There is an interesting Reuters article on the nascent, but perhaps growing, movement to override the U.S. Supreme Court’s decision in the Central Bank case and restore aiding and abetting liability in private Rule 10b-5 cases. While the absence of aiding and abetting liability does not completely shield a company’s lawyers, accountants, and bankers from litigation risk, it does make it more difficult for investors to bring claims against them.
Legislation to restore aiding and abetting liability has been proposed in the House of Representatives (see this earlier post). Meanwhile, courts (notably in the Enron case) have begun to chip away at Central Bank’s holding by creating a broad definition of “primary violator.”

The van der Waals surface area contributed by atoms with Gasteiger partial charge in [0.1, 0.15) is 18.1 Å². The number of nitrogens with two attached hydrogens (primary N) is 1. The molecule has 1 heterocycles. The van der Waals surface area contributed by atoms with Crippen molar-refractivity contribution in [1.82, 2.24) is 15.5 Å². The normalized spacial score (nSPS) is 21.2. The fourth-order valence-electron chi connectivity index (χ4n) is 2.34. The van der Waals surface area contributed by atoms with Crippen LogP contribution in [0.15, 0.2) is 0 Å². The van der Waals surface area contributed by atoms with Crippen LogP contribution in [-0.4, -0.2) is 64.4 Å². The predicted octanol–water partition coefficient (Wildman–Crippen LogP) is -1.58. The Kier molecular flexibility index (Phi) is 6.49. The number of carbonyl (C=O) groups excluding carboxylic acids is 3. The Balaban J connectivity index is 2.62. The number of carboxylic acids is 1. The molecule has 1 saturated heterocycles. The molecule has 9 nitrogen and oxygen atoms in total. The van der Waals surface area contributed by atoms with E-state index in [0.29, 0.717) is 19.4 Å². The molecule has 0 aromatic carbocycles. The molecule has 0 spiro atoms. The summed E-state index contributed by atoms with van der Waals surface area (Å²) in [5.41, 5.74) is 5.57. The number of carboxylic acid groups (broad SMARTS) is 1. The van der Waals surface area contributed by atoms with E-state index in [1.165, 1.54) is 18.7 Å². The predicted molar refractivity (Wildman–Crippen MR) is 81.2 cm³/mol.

Quote of note: “Rolling back Central Bank of Denver to expose corporate advisers to more liability is favored by plaintiffs’ lawyers who bring suits on behalf of shareholders. ‘This rule is important … Many, if not, most frauds involve participation of a whole network of assistors,’ said Jon Cuneo, spokesman for the National Association of Shareholder and Consumer Attorneys.”